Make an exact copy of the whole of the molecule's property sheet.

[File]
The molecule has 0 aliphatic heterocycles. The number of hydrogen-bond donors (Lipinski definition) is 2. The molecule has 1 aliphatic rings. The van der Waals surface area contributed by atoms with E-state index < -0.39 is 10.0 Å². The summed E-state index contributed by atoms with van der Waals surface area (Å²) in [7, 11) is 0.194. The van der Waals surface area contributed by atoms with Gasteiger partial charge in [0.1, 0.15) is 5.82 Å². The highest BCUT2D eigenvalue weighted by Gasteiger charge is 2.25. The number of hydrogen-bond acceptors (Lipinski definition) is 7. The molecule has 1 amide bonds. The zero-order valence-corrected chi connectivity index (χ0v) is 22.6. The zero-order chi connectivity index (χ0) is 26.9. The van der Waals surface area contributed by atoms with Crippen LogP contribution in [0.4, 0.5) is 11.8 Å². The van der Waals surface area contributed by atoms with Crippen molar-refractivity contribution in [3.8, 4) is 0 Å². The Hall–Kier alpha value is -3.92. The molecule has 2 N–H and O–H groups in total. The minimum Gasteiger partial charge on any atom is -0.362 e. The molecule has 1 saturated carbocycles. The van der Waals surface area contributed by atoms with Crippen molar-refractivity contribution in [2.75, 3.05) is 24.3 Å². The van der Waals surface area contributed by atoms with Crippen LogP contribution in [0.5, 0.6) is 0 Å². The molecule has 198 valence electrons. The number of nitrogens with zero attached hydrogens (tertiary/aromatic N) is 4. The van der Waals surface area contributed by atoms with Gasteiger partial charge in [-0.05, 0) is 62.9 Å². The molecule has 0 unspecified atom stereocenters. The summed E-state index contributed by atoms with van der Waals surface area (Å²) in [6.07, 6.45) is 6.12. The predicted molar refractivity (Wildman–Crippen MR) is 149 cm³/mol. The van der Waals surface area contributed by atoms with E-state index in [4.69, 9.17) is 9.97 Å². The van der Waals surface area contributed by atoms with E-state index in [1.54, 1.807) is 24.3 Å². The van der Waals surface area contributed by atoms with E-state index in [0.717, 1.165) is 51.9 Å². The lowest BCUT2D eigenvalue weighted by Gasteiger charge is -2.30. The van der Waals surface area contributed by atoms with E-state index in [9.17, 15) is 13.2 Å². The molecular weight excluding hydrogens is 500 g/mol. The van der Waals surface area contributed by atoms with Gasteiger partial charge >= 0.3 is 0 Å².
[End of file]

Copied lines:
The molecule has 0 aliphatic heterocycles. The number of hydrogen-bond donors (Lipinski definition) is 2. The molecule has 1 aliphatic rings. The van der Waals surface area contributed by atoms with E-state index < -0.39 is 10.0 Å². The summed E-state index contributed by atoms with van der Waals surface area (Å²) in [7, 11) is 0.194. The van der Waals surface area contributed by atoms with Gasteiger partial charge in [0.1, 0.15) is 5.82 Å². The highest BCUT2D eigenvalue weighted by Gasteiger charge is 2.25. The number of hydrogen-bond acceptors (Lipinski definition) is 7. The molecule has 1 amide bonds. The zero-order valence-corrected chi connectivity index (χ0v) is 22.6. The zero-order chi connectivity index (χ0) is 26.9. The van der Waals surface area contributed by atoms with Crippen LogP contribution in [0.4, 0.5) is 11.8 Å². The van der Waals surface area contributed by atoms with Crippen molar-refractivity contribution in [3.8, 4) is 0 Å². The Hall–Kier alpha value is -3.92. The molecule has 2 N–H and O–H groups in total. The minimum Gasteiger partial charge on any atom is -0.362 e. The molecule has 1 saturated carbocycles. The van der Waals surface area contributed by atoms with Crippen molar-refractivity contribution in [2.75, 3.05) is 24.3 Å². The van der Waals surface area contributed by atoms with Crippen LogP contribution in [0.5, 0.6) is 0 Å². The molecule has 198 valence electrons. The number of nitrogens with zero attached hydrogens (tertiary/aromatic N) is 4. The van der Waals surface area contributed by atoms with Gasteiger partial charge in [-0.05, 0) is 62.9 Å². The molecule has 0 unspecified atom stereocenters. The summed E-state index contributed by atoms with van der Waals surface area (Å²) in [6.07, 6.45) is 6.12. The predicted molar refractivity (Wildman–Crippen MR) is 149 cm³/mol. The van der Waals surface area contributed by atoms with E-state index in [4.69, 9.17) is 9.97 Å². The van der Waals surface area contributed by atoms with E-state index in [1.54, 1.807) is 24.3 Å². The van der Waals surface area contributed by atoms with E-state index in [0.717, 1.165) is 51.9 Å². The lowest BCUT2D eigenvalue weighted by Gasteiger charge is -2.30. The van der Waals surface area contributed by atoms with E-state index in [9.17, 15) is 13.2 Å². The molecular weight excluding hydrogens is 500 g/mol. The van der Waals surface area contributed by atoms with Gasteiger partial charge >= 0.3 is 0 Å².